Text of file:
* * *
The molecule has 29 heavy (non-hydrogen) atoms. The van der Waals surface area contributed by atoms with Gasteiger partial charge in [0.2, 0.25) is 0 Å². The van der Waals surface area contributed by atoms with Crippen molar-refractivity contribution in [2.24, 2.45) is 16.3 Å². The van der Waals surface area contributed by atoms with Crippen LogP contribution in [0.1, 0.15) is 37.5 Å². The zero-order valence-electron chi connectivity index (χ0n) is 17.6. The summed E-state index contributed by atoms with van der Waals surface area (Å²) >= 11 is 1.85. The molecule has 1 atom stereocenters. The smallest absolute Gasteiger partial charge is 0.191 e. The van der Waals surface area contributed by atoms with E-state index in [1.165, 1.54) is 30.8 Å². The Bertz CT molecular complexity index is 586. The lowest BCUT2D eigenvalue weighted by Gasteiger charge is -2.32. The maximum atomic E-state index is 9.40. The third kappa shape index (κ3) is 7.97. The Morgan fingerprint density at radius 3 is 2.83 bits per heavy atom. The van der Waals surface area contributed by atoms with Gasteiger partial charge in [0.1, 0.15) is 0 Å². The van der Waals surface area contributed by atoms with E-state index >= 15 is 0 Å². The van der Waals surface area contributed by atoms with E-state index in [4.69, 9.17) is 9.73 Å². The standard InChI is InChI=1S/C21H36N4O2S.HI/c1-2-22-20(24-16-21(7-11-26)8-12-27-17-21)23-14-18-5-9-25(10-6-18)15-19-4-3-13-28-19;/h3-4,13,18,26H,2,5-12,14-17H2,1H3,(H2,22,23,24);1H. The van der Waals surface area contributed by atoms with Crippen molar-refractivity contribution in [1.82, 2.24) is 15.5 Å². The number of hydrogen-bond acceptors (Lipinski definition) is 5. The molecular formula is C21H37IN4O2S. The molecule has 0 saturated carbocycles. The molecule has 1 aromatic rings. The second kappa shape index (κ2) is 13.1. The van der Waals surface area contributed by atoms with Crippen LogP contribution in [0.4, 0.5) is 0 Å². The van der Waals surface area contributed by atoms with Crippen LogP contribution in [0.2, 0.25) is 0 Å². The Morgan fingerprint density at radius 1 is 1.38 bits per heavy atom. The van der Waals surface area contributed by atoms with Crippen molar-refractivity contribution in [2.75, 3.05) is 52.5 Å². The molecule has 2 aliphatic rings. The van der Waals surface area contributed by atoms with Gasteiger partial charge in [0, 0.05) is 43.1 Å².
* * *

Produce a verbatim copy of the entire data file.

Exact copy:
The molecule has 29 heavy (non-hydrogen) atoms. The van der Waals surface area contributed by atoms with Gasteiger partial charge in [0.2, 0.25) is 0 Å². The van der Waals surface area contributed by atoms with Crippen molar-refractivity contribution in [2.24, 2.45) is 16.3 Å². The van der Waals surface area contributed by atoms with Crippen LogP contribution in [0.1, 0.15) is 37.5 Å². The zero-order valence-electron chi connectivity index (χ0n) is 17.6. The summed E-state index contributed by atoms with van der Waals surface area (Å²) >= 11 is 1.85. The molecule has 1 atom stereocenters. The smallest absolute Gasteiger partial charge is 0.191 e. The van der Waals surface area contributed by atoms with E-state index in [1.165, 1.54) is 30.8 Å². The Bertz CT molecular complexity index is 586. The lowest BCUT2D eigenvalue weighted by Gasteiger charge is -2.32. The maximum atomic E-state index is 9.40. The third kappa shape index (κ3) is 7.97. The Morgan fingerprint density at radius 3 is 2.83 bits per heavy atom. The van der Waals surface area contributed by atoms with Gasteiger partial charge in [0.1, 0.15) is 0 Å². The van der Waals surface area contributed by atoms with E-state index >= 15 is 0 Å². The van der Waals surface area contributed by atoms with E-state index in [4.69, 9.17) is 9.73 Å². The standard InChI is InChI=1S/C21H36N4O2S.HI/c1-2-22-20(24-16-21(7-11-26)8-12-27-17-21)23-14-18-5-9-25(10-6-18)15-19-4-3-13-28-19;/h3-4,13,18,26H,2,5-12,14-17H2,1H3,(H2,22,23,24);1H. The van der Waals surface area contributed by atoms with Crippen molar-refractivity contribution in [1.82, 2.24) is 15.5 Å². The number of hydrogen-bond acceptors (Lipinski definition) is 5. The molecular formula is C21H37IN4O2S. The molecule has 0 saturated carbocycles. The molecule has 1 aromatic rings. The second kappa shape index (κ2) is 13.1. The van der Waals surface area contributed by atoms with Crippen LogP contribution in [0.4, 0.5) is 0 Å². The van der Waals surface area contributed by atoms with Crippen LogP contribution in [0.2, 0.25) is 0 Å². The Morgan fingerprint density at radius 1 is 1.38 bits per heavy atom. The van der Waals surface area contributed by atoms with Crippen molar-refractivity contribution in [2.75, 3.05) is 52.5 Å². The molecule has 2 aliphatic rings. The van der Waals surface area contributed by atoms with Gasteiger partial charge in [0, 0.05) is 43.1 Å².